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 Post subject: Possible Medway appeal
PostPosted: Mon Oct 11, 2010 7:35 am 
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I have been posting in Medway and have been advised to put a post in here as I am going to need a lot of advice I feel.

My son did not pass. This was very unexpected taking into consideration mock papers which he passed, everything the school had told me about him and my own experiences preparing for this test with him.

He was kicked in the face during the break between paper 1 and paper 2 which resulted in a cut under his nose which broke the skin and is still there now although of course somewhat healed. I did not report it at the time as we didn't discuss it until almost back at the car after the test.

I am going to see his HT this morning and ask for an appointment to discuss this with a view to an appeal but other members have advised that a HT appeal may not be in our best interests.

For what it is worth I would like him to go to Chatham Grammar and he has a brother there. It is within walking distance of home.


I really need all advice and help you can give and please let me know if there is any other info you need.

Thank you. :)


Last edited by confused_parent on Mon Oct 11, 2010 8:37 am, edited 1 time in total.

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PostPosted: Mon Oct 11, 2010 8:37 am 
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Just to give more information.

I have seen sons head teacher this morning and she was very shocked with his result and even phoned to check if it was correct. She said that despite him getting such a low mark she is fully supportive and will help our appeal if that is what we want to do.

She may have wrong info but she believes that the quick appeal now is better than the long drawn out one. I have to add that this is a catholic primary school that does not get too involved with 11+, so she said she could be wrong.

The way I understand it is that we have two choices -
i) the quick appeal now where the school supports us, we fill in the form, they do one to state why they think he is suitable and submit pieces of his work. She said to mention on the form the injury on test day and that he has a sibling in the grammar school although stressed they may not help. She said keep it very simple and to the point and not say things like "my child really wants to go to grammar school because..."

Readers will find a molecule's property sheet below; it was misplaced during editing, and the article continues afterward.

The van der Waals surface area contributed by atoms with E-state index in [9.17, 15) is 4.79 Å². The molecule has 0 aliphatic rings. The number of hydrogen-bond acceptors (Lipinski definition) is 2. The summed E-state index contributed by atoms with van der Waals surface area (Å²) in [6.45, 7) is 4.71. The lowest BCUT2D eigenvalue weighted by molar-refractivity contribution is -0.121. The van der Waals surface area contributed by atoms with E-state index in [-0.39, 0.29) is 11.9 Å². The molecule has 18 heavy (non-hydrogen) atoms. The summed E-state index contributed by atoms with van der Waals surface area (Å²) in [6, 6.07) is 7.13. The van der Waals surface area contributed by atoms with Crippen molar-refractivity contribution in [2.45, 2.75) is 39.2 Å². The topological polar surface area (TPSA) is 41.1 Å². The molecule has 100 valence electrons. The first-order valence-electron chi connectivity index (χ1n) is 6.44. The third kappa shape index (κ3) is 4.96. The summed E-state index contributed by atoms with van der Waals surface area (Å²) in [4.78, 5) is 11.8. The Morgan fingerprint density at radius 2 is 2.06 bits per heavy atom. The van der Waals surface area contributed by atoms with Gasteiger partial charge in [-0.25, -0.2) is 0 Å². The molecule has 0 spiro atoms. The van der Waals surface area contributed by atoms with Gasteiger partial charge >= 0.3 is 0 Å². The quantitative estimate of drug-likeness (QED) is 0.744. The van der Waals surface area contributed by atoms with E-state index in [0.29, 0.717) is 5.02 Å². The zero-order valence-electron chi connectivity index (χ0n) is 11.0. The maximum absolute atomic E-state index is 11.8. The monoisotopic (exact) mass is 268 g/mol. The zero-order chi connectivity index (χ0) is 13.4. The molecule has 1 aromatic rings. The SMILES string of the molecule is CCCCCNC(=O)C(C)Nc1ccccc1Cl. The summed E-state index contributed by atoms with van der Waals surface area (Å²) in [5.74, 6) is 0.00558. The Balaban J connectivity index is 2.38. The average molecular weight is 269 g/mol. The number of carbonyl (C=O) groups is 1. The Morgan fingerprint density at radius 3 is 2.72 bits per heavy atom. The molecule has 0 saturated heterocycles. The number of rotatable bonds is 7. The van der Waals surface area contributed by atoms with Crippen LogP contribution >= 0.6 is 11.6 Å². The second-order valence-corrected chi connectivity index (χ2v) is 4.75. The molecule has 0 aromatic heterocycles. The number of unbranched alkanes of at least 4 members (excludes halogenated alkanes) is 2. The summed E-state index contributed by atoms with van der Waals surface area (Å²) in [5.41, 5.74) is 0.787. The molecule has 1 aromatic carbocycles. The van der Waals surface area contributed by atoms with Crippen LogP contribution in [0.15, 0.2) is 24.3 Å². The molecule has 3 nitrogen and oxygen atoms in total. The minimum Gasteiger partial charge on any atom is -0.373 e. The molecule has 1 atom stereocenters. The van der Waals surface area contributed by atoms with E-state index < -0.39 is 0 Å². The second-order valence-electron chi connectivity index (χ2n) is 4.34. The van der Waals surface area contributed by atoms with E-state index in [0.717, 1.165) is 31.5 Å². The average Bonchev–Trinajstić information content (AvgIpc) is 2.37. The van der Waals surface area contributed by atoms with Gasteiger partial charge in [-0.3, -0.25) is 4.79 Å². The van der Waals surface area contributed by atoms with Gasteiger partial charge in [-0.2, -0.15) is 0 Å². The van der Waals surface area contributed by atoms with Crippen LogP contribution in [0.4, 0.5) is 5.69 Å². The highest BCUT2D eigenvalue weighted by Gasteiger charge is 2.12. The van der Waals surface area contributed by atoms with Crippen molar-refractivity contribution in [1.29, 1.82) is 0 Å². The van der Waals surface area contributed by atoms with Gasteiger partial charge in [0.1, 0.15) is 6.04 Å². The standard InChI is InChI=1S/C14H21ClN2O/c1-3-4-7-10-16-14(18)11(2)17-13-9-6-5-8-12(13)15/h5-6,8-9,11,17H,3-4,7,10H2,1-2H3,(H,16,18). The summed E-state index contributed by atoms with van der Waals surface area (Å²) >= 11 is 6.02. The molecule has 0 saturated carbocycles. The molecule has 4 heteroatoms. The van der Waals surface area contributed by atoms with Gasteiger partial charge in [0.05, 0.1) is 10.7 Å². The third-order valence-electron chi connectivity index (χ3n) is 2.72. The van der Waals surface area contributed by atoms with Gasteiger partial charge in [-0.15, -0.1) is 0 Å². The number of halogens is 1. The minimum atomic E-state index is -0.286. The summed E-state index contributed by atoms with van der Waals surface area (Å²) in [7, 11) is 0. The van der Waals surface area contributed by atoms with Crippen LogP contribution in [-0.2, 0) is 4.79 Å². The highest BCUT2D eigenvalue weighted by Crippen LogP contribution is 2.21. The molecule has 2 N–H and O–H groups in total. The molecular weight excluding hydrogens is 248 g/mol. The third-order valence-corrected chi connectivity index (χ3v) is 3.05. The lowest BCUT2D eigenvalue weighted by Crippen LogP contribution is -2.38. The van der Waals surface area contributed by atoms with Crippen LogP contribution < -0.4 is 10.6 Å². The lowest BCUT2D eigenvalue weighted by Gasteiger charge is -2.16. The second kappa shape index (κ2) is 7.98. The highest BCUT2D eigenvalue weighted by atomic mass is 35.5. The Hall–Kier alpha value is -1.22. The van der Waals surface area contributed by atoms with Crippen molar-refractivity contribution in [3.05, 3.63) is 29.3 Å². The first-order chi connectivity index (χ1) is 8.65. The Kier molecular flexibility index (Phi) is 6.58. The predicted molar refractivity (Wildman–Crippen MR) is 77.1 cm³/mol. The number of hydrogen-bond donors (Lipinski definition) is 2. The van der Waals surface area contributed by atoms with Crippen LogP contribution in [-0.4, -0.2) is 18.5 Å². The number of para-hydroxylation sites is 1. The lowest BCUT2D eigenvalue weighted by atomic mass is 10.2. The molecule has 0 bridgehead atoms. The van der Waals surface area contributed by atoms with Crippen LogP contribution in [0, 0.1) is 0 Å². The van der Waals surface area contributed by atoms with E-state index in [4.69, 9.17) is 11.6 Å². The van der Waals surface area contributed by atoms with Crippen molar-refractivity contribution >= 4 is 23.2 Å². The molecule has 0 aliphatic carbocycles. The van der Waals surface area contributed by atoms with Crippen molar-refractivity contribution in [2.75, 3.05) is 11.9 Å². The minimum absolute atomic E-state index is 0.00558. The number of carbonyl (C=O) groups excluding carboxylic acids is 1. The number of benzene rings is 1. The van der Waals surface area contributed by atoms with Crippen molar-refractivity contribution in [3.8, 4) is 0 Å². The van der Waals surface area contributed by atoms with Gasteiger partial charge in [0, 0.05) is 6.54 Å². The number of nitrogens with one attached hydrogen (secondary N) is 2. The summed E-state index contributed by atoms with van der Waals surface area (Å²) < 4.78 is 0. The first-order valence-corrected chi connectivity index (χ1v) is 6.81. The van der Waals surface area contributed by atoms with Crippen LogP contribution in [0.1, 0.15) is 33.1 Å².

or

ii) The longer one where I state my case of why I think he is suitable for grammar school and for this we take into consideration extenuating circumstances as well as his work and the head teacher does not need to be involved.


She recommends the first option as she said it is less stressful for the children as they know very soon what the situation is and can settle their own minds along with their friends over school choices etc. Also, if the first one is not successful it makes it harder for the second one. She was not aware of going straight to the second option.

She also said that there have been some children over the years who scored a lot higher than him that she cannot support their applications as she didn't feel they would be suitable for grammar school.


I am happy that I have her full support as this 'proves' to me that I am not in cloud cuckoo land with thinking he is suitable for grammar school. You begin to doubt yourself after a while, but this has reassured me that an appeal of some sort is what needs to be done.

The question now is how?


ETA: Another thought I just had - is it worth calling the head of Chatham Grammar to see which appeal route he advises?


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PostPosted: Mon Oct 11, 2010 9:21 am 
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It is good that you have strong support from school - that is a must for a review.

It is also worth checking with Chatham Grammar about the review process because in the past some schools have not upheld the review was fair and therefore you have still been able to appeal in the normal fashion.